So, we’ve come up with an event for this summer that we believe will be a lot of fun for our church family (and really, anybody who would like to join us!). We’re going to host a July 4th 5k and 10k run that we’re calling The Gathering Freedom Run.  It’s obviously related to Independence Day, but we hope to be able to talk with people about our real focus which is true freedom in Christ. We’ll end at Coolidge Park for a picnic together, so if you don’t run, plan on coming to that anyway. 

We will officially announce this with all the details later this week, but I needed to tell you now because one of our accomplished resident distance runners, Meredith Zinke, has put together a couple of training plans that will get you in shape and ready to run the distance you choose by July 4th. She put this together last week, which is why it starts on the 10th, but you can jump in now and do fine. So pick the one you like and get moving, and watch for more details here or on The Gathering website and Facebook page. Hope you will join us!  I’m planning on the 10k, so come run with me!

We’ll have these as downloadable PDFs available in the next day or so. 

5k Plan:

  
  

10k Plan:

   

When Life Gets Tough

troubleLife is tough.  Everybody knows that.  There is no way for us to get away from the troubles and difficulties that we all have to face.  Sometimes, it’s little more than the inconveniences of traffic, dealing with an overbearing boss, or misplacing a wallet.  Other times, it’s infinitely worse.  Those are events in life that seem to define our lives from that point on:  financial ruin, discovery of a malignant tumor or the sudden death of a loved one.

How do we deal with these life-altering challenges in life?

Well, put simply, we can despair.  We can assume all is lost and crawl into the fetal position and give up…or we can hope.  We can find out what God says about the subject in His Word and determine to trust Him.  Obviously, some won’t and they will pursue their own coping techniques and they may experience some level of comfort, but for me, I trust in the God who is there; the God who brings life out of death. The God who I have seen give grace and strength in some of the most desperate of times.

Jesus’ half brother, James, who initially was not a believer in Christ but later became totally sold out to Him after He saw Jesus resurrected and eventually led the Church in Jerusalem, has some challenging instruction in the first chapter of his letter:

 Count it all joy, my brothers,when you meet trials of various kinds, for you know that the testing of your faith produces steadfastness. And let steadfastness have its full effect, that you may be perfect and complete, lacking in nothing.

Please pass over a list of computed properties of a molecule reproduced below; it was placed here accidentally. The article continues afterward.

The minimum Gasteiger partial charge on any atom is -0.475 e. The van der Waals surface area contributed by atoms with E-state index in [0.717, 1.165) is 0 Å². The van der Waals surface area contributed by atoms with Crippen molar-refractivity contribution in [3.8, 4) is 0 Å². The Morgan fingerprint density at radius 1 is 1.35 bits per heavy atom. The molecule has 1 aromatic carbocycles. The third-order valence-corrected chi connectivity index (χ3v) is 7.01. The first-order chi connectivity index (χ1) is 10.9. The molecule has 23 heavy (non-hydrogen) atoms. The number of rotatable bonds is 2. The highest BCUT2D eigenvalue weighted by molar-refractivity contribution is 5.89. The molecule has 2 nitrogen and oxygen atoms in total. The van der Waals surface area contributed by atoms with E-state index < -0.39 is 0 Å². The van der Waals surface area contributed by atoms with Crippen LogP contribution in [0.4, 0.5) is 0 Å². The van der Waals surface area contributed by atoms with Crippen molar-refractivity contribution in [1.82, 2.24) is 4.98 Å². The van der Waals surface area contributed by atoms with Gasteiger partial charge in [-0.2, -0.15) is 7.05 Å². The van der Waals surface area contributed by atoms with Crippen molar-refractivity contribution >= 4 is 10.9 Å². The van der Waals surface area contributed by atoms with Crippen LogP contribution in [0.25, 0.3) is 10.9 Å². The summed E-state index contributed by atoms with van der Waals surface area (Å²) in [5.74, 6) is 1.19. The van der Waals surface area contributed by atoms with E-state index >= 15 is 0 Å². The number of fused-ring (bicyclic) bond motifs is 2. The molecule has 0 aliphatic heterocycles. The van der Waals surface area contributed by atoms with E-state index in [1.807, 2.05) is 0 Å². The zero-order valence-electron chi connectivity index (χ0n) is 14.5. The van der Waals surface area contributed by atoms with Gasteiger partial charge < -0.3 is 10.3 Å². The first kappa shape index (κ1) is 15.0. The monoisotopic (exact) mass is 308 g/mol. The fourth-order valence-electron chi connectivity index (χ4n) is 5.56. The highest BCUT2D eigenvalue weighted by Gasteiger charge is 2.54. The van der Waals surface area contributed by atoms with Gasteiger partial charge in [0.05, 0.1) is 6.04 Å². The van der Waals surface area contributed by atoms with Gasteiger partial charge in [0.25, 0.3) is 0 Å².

First of all, he’s talking about joy, not happiness.  Happiness is circumstantial whereas joy is not.  I can maintain joy, for example, at the death of a loved one who has trusted in Christ and gets to experience life beyond death, though I am not happy about their absence from my life.

So, James is basically saying (according to the new, international Price version!), “Look, if you have trusted in Christ, keep the big picture in mind here.  All sorts of difficulties are coming your way because of sin in the world.  You can’t get around it.  Yet, because of what my brother and Lord, Jesus, did on the cross, even the bad stuff is making you stronger and complete.  You don’t have to like it, but embrace the glorious truth and grow through it!”

That, I can embrace.  I can hold onto the truth that WHEN (not if) trials come.  I may weep.  I may struggle with the challenges.  I may need people to hold me and to comfort me.  However, I can know that God is good and He is in control.  I can know that He will provide grace and strength through it.  In short, I can stand!

What are some ways you have experienced God working through challenges to bring about good in your life?

Related passages: Romans 8:28, Joshua 1:9, 1 Peter 4:12-13, 2 Corinthians 12:7-10, John 16:33, 1 Peter 1:3-7, Ephesians 6:10-11, Romans 5:1-11

If you would like to watch the related message from our current series, FaithWorks: Living the Letter of James, you can visit the video archive of The Gathering, Chattanooga.  Also, check to see if the video has been posted on this blog.

 

 

Video: Relentless, Part 5. David Price at The Gathering, Chattanooga

Relentless, Part 5: Torn from The Gathering on Vimeo.

This is the 5th installment of a series on the book of Hosea entitled “Relentless” at The Gathering in Chattanooga, Tennessee. In this message, Pastor David looks at Hosea, chapter 6 and discusses how God will tear us and break us for the purpose of ultimately healing us. To those who have trusted in Christ and have been adopted by the Father, God will bring anything He deems necessary to purge us of the false idols and sources of hope and joy that cannot deliver. What is our response to be? Listen as your are encouraged to commit yourself to knowing God more fully and building a steadfast love for Him through the power of the Holy Spirit.

Monday Morning Rewind: Relentless, Part 1 – Because

HoseacroppedLOGO

What is the rest of your life going to be like?

Obviously, you can’t answer that, but you certainly have an idea of what you want it to be like, right? You have dreams and ambitions and are certain God shares those. For some of you, when I ask that question, you might say something like, “All I know is He has a plan for my life and has my best interest at heart.” If I ask you to defend that, you might go to a passage like Jeremiah, 29:11, where God says to Jeremiah, “I know the plans I have for you, declares the Lord, plans for welfare[a] and not for evil, to give you a future and a hope.”